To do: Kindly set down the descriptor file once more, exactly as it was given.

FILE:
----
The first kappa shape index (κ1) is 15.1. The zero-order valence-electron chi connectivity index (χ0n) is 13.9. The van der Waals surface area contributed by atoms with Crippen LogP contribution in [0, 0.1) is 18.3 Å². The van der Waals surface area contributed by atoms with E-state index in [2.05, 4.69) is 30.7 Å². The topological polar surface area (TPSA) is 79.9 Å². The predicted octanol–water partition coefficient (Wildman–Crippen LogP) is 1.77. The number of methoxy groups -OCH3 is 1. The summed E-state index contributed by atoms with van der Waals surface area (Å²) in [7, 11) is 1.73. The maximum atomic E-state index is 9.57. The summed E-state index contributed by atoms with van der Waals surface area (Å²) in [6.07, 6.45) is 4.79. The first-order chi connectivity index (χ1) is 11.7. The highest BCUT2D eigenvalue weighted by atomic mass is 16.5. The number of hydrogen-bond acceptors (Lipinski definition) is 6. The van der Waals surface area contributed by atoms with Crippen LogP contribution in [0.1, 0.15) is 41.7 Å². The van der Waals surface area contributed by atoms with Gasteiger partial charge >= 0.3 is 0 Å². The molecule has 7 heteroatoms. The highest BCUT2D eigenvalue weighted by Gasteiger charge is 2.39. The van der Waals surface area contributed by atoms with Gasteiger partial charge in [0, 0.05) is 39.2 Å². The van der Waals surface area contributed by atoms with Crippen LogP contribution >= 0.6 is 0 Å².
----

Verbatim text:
The first kappa shape index (κ1) is 15.1. The zero-order valence-electron chi connectivity index (χ0n) is 13.9. The van der Waals surface area contributed by atoms with Crippen LogP contribution in [0, 0.1) is 18.3 Å². The van der Waals surface area contributed by atoms with E-state index in [2.05, 4.69) is 30.7 Å². The topological polar surface area (TPSA) is 79.9 Å². The predicted octanol–water partition coefficient (Wildman–Crippen LogP) is 1.77. The number of methoxy groups -OCH3 is 1. The summed E-state index contributed by atoms with van der Waals surface area (Å²) in [7, 11) is 1.73. The maximum atomic E-state index is 9.57. The summed E-state index contributed by atoms with van der Waals surface area (Å²) in [6.07, 6.45) is 4.79. The first-order chi connectivity index (χ1) is 11.7. The highest BCUT2D eigenvalue weighted by atomic mass is 16.5. The number of hydrogen-bond acceptors (Lipinski definition) is 6. The van der Waals surface area contributed by atoms with Crippen LogP contribution in [0.1, 0.15) is 41.7 Å². The van der Waals surface area contributed by atoms with Gasteiger partial charge >= 0.3 is 0 Å². The molecule has 7 heteroatoms. The highest BCUT2D eigenvalue weighted by Gasteiger charge is 2.39. The van der Waals surface area contributed by atoms with Gasteiger partial charge in [0, 0.05) is 39.2 Å². The van der Waals surface area contributed by atoms with Crippen LogP contribution >= 0.6 is 0 Å².